Some Nigerians have expressed mixed feelings following President Donald Trump’s announcement of “seriously” considering ending birthright citizenship for children born in America.
Birthright citizenship in the U.S. is acquired by virtue of the circumstances of birth and this contrasts with citizenship acquired in other ways, for example by naturalisation.
Mrs Oyin John, a Fashion Designer, who spoke with the News Agency of Nigeria (NAN) on Tuesday in Abuja, said that in as much as she did not like the announcement by Trump, the U.S. president had the right to take whatever decision he “feels is best for his country”.
John, who had her first baby in the U.S said that the “Top notch” health services of hospitals in the U.S was a major reason she preferred to be delivered of her children in the U.S.
“I had a lot of reasons ranging from quality health services which includes great customer care from hospitals, best medical equipment in cases of unexpected complications and dual citizenship for my children.
“The acquisition of U.S. passport allows you to travel to certain countries without a visa, and with dual citizenship, my child could have the opportunity to study, work and live in the U.S.” John said.
John said that if Trump eventually succeeded in ending birthright citizenship, it could be a good omen for the Nigerian government as everyone would now have to sit up and improve the healthcare system in the country.
Mrs Biola Odebode, an Abuja-based businesswoman told NAN that it might not be easy for Trump to end birthright citizenship because the U,S. has been able to take advantage of birth tourism to generate huge revenue for his country.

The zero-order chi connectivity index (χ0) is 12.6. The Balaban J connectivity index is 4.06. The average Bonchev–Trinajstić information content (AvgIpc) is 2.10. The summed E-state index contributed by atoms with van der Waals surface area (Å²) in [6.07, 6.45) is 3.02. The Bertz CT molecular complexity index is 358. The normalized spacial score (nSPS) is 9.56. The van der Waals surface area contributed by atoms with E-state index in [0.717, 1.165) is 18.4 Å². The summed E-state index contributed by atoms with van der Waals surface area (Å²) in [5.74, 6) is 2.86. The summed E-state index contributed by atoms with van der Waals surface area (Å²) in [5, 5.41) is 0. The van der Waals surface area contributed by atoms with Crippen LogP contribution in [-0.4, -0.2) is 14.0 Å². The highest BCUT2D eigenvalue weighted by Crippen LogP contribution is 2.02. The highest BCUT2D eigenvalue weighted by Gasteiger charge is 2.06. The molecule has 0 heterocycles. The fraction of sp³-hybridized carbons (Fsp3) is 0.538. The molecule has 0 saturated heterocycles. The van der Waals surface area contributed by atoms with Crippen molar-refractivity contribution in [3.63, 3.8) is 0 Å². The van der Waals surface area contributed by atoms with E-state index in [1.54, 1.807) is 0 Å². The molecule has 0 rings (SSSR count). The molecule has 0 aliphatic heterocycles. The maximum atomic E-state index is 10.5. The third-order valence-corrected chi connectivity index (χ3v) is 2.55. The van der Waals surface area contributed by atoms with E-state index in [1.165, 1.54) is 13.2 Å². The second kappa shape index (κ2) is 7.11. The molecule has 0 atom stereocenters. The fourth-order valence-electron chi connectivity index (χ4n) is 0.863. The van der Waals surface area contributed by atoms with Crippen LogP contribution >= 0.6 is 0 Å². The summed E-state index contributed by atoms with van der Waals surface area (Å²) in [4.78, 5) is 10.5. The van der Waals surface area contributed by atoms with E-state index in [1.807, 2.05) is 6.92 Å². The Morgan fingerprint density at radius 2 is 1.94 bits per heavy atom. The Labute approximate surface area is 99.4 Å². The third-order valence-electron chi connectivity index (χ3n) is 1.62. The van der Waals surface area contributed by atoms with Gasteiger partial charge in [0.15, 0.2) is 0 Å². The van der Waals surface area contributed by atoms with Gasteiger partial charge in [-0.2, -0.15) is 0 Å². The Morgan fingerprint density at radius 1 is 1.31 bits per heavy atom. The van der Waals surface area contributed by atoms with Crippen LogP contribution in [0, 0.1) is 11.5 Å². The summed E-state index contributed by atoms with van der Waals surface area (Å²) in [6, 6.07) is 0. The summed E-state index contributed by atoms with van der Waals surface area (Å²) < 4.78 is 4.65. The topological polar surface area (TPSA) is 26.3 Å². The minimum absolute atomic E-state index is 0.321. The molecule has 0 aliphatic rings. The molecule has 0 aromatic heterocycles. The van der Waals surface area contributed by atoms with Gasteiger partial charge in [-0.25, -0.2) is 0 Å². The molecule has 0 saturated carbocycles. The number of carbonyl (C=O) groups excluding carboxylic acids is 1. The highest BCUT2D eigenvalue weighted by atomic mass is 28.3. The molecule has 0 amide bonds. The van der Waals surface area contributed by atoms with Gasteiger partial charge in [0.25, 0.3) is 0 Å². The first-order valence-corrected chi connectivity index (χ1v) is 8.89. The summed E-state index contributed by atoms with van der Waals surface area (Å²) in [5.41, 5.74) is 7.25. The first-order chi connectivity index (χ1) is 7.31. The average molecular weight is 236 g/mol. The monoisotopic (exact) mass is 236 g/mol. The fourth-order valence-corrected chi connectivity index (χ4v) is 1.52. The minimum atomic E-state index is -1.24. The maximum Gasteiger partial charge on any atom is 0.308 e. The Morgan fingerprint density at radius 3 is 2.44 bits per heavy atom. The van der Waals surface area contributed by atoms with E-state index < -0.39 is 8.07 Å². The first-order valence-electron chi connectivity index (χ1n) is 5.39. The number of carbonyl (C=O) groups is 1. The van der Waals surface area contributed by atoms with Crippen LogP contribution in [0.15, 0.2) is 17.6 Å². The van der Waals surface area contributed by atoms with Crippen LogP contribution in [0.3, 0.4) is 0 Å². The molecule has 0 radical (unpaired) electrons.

Birth tourism is the practice of traveling to another country for the purpose of giving birth in that country.
The main reason for birth tourism is to obtain citizenship for the child in a country with birthright citizenship.
Odebobe, who said that had her children in the U.S., described Trump’s announcement as unfortunate.
She blamed Nigerians, who she said had misused the opportunities offered by medical tourism.
Dr Susan Scarvo, an American National living in Nigeria said that Trump’s announcement was not racist as many Nigerians would like to sview it.
Scarvo said that the U.S. President made the announcement because he needed to protect the interest of Americans.
She said that although she was not a supporter of many of Trump’s policies, she welcomed the idea of ending birthright citizenship in the U.S.
According to her, the policy has been seriously abused.
“There is right to live and work anywhere under the UN protocol, but becoming a citizen of a country, you should work hard to earn it so that you do not abuse such rights.
“Just like Britain, Germany, and other developed countries, if President Trump and the Congress are able to achieve this, it would be good for the U.S.,” she stated.
Mr Chimeruo Obioha, a Mariner said that Trump’s announcement did not come as a surprise to him because “to me it is a welcome development”.
He said that Trump made the announcement because he needed to protect his country.
“Regardless of the general poor health services across the country, I still believe that there are top notch hospitals within Nigeria that can provide services rendered in hospitals abroad.
“Anyone who can spend as much as $8,000 to $,12,000 (N2.8m to N4.3m) to go abroad to be delivered of a child can afford such hospitals in Nigeria.
“When this is implemented, the unnecessary peer pressure will drop drastically because a lot of people embark on birth tourism to the U.S. just to show that they ‘belong’ in a particular social class.
“Trust me, the average American is worried about this birthright citizenship policy,” Obioha said.
NAN reports that birthright citizenship as a policy stems from the Citizenship Clause of the Fourteenth Amendment to the U.S. Constitution, stating “(a)ll persons born or naturalised in the U.S., and subject to the jurisdiction thereof, are citizens of the U.S and of the state wherein they reside”.
It was meant to override the 1857 Dred Scott vs. Sandford decision that denied African Americans citizenship.
The application of birthright citizenship to children of illegal immigrants remains controversial though. (NAN)